By Marilyn Stewart, NOBTS Communications
NEW ORLEANS (BP) – Giving one’s life as a “blank check” to God may seem like extraordinary devotion, IMB President David Platt said, but a commitment to go wherever God leads is the “elementary essence of what it means to follow Christ.”
Platt spoke in the opening chapel service of New Orleans Baptist Theological Seminary’s annual Global Missions Week Nov. 2-5, which coincided with an IMB trustee meeting in New Orleans and a missionary commissioning service.
Before Platt spoke, NOBTS students, faculty and staff gave more than $10,000 in special offerings collected in light of recent IMB financial/personnel cutbacks. During the seminary’s missions’ emphasis, IMB personnel spoke in chapel, classes and breakout sessions and met with students over coffee or lunch.
Underscoring his meaning of a “blank check,” Platt cited flooding in Yemen, fighting in Iraq and persecution of Christians in Pakistan from the day’s headlines.
“To be clear,” he said, “when you say ‘wherever’ to God, you’re saying I’ll go and take my family to Yemen, Iraq, and Pakistan. I’ll go into the heart of ISIS. I’ll go into Boko Haram territory of West Africa. I’ll go wherever You want me to go.'”
Platt said calling believers to give God a “blank check” is not a responsibility he takes lightly.
“My perspective on these things totally changed a year ago when I stepped into this role and I realized that whenever I see news headlines like these on a daily basis, people I’m responsible for are living in or near most all these places,” Platt said.
Platt described the moment years ago as an NOBTS student when the weight of his theological studies and a world without Christ came together in a “massive collision” that shook him to the core.
“Casual, nominal, cultural Christianity makes no sense if this Word is true and this is the world I live in,” he said.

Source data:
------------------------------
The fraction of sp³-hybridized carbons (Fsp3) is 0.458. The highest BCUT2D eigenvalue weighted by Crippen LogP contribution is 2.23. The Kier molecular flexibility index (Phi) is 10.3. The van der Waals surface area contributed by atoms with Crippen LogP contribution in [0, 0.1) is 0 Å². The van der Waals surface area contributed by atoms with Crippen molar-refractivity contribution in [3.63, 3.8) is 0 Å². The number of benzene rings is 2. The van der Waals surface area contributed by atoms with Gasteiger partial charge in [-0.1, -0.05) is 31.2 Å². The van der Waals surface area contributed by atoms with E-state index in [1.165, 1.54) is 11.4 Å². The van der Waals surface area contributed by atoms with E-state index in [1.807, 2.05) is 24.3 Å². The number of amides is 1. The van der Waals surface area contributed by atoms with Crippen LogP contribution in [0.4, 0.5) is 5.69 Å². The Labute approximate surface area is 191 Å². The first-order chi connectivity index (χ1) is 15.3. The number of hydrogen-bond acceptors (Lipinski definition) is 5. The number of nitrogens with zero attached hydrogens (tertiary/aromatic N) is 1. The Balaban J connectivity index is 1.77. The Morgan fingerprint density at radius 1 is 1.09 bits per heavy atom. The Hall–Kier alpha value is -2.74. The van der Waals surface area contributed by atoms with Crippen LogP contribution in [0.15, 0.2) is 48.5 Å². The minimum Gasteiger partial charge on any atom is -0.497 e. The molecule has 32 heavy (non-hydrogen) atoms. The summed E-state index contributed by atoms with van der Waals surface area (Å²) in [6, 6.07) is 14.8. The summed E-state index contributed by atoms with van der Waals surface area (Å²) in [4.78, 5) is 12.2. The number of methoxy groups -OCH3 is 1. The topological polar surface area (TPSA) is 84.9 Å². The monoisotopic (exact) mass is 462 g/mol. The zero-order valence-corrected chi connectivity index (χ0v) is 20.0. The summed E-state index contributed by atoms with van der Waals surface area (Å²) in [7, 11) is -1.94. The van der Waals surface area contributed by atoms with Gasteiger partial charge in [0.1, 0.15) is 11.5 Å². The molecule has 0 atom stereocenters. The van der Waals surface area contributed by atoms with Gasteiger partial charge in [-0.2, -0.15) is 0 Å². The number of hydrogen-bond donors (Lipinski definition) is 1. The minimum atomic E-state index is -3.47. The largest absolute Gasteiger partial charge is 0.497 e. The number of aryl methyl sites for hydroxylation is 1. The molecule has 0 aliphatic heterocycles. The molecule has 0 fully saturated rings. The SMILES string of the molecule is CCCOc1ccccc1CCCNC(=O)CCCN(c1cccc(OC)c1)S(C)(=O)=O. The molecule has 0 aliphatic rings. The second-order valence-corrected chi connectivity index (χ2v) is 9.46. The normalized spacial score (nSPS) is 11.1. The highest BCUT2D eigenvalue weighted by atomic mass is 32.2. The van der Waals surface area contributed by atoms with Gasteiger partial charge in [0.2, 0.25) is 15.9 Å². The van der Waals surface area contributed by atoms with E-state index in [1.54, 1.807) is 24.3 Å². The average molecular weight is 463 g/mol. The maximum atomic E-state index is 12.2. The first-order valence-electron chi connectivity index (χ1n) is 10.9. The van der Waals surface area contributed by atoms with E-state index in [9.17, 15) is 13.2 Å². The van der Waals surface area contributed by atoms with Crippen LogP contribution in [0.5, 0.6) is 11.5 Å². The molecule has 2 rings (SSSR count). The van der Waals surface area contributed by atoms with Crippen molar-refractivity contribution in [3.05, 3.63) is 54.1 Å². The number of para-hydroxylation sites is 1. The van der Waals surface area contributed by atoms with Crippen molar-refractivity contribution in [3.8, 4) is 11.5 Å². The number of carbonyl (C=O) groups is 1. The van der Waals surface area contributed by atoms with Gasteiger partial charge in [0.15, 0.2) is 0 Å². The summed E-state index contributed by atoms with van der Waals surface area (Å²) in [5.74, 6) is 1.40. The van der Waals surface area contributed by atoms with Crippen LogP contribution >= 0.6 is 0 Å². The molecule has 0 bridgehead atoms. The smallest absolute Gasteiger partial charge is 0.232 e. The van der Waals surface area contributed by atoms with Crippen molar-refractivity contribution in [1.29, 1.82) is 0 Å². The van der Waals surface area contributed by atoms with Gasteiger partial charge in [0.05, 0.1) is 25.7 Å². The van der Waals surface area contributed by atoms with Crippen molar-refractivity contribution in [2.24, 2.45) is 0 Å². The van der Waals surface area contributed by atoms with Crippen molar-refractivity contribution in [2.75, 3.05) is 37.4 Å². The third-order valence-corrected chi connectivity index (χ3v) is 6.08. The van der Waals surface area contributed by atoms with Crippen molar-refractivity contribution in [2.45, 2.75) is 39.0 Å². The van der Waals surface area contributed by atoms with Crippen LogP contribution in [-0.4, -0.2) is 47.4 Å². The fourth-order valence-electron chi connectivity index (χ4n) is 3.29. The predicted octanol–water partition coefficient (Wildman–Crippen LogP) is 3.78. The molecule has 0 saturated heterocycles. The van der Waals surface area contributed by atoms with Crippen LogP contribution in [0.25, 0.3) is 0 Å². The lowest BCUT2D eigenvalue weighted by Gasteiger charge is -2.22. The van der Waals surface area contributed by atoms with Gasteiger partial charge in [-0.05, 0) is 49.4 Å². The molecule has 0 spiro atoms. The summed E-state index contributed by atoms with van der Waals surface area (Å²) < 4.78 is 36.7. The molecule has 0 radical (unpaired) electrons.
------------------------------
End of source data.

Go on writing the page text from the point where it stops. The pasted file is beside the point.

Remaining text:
Recognizing that a blank check commitment can be frightening, Platt urged the chapel audience to understand who the “Me” is in Jesus’ “follow Me” commandment. Drawing the initial chapters of Matthew’s Gospel, Platt said Jesus is Savior; Messiah; Son of David; Son of Abraham; the center of all history; fully human; fully divine; light of the World; and a dozen other descriptors of His divinity.
“When you realize who He is, you realize the utter foolishness of putting any conditions on obedience to this King…. Followers of Jesus don’t always know where they’re going, but they always know who they’re with,” Platt said.
Pray like it matters
Gordon Fort, IMB vice president for prayer mobilization and training, urged listeners in chapel Nov. 8 to “pray like it matters.”
Fort told of his ache for America and his observation that the church has become people of God without the power and the presence of God.
“Brothers and sisters, the world in which we live doesn’t need a mediocre Christianity,” Fort said. “They are desperate to know that you have a faith that works. They are desperate to know that you have a belief that makes a difference.”
Fort showed a photograph of a baptism in a frozen lake in western Siberia and told of the pastor who left home with his family to share the Gospel in the barren land. Fort said he once shared the photograph at a speaking engagement and a woman came up to him, crying. The woman, a retired state WMU executive, told Fort she had once prayer-walked in western Siberia and had developed a deep burden for the region.
“She said she’d been praying for 15 years that God would send someone to take the Gospel into that area and then said, ‘Until you shared your report, I had no idea how God had answered that prayer,'” Fort said, relating the woman’s story.
“Friends, when you make a petition, an entreaty of God, when you care about the soul of a lost person to the extent that you will pray for 15 years without an answer, then you are praying like it matters.”
Prayer unleashes the power of the Gospel to break the shackles of sin so the Gospel can be effective, Fort said. “So, if you’re going to pray, pray like it matters.”
‘Jesus for the hard places’
Another speaker, Nik Ripken, author of two books on the persecuted church, “The Insanity of God” and “The Insanity of Obedience,” recounted that personal sorrow while serving in Somalia put him on a journey to find out if “Jesus was for the hard places” of life.
Ripken said he decided that the way to find out was to go to Christians suffering persecution.
After hundreds of interviews, Ripken said he learned what those who are persecuted know: Jesus; the power of prayer and fasting; Scripture; songs of faith committed to memory; that others are praying for them; that they are suffering for Jesus; and that persecution is normal.
“What they taught me is that persecution is like the sun coming up in the east; it’s normal,” Ripken said. Interviewing persecuted Christians, he said, was like “walking with Simon Peter or Lydia.”
“You should hear them talk about Jesus. You should hear them pray.”